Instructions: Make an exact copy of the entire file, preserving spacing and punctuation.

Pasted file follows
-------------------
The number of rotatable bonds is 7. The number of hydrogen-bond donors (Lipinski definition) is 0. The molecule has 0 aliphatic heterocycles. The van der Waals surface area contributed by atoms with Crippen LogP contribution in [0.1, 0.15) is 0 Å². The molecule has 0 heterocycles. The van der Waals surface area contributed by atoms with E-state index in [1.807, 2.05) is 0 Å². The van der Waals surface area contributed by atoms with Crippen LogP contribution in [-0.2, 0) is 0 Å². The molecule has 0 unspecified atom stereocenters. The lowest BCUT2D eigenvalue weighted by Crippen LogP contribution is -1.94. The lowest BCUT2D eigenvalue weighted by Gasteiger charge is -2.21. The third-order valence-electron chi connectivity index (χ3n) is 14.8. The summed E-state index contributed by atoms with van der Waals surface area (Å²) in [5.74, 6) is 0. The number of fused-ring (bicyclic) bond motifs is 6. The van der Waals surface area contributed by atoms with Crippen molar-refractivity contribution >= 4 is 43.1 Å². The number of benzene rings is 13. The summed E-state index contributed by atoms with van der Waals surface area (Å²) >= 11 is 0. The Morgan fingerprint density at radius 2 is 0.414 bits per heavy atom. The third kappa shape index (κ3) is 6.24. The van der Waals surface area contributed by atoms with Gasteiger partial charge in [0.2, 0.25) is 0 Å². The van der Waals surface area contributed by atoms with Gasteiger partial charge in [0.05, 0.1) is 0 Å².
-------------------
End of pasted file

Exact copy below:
The number of rotatable bonds is 7. The number of hydrogen-bond donors (Lipinski definition) is 0. The molecule has 0 aliphatic heterocycles. The van der Waals surface area contributed by atoms with Crippen LogP contribution in [0.1, 0.15) is 0 Å². The molecule has 0 heterocycles. The van der Waals surface area contributed by atoms with E-state index in [1.807, 2.05) is 0 Å². The van der Waals surface area contributed by atoms with Crippen LogP contribution in [-0.2, 0) is 0 Å². The molecule has 0 unspecified atom stereocenters. The lowest BCUT2D eigenvalue weighted by Crippen LogP contribution is -1.94. The lowest BCUT2D eigenvalue weighted by Gasteiger charge is -2.21. The third-order valence-electron chi connectivity index (χ3n) is 14.8. The summed E-state index contributed by atoms with van der Waals surface area (Å²) in [5.74, 6) is 0. The number of fused-ring (bicyclic) bond motifs is 6. The van der Waals surface area contributed by atoms with Crippen molar-refractivity contribution >= 4 is 43.1 Å². The number of benzene rings is 13. The summed E-state index contributed by atoms with van der Waals surface area (Å²) >= 11 is 0. The Morgan fingerprint density at radius 2 is 0.414 bits per heavy atom. The third kappa shape index (κ3) is 6.24. The van der Waals surface area contributed by atoms with Gasteiger partial charge in [0.2, 0.25) is 0 Å². The van der Waals surface area contributed by atoms with Gasteiger partial charge in [0.05, 0.1) is 0 Å².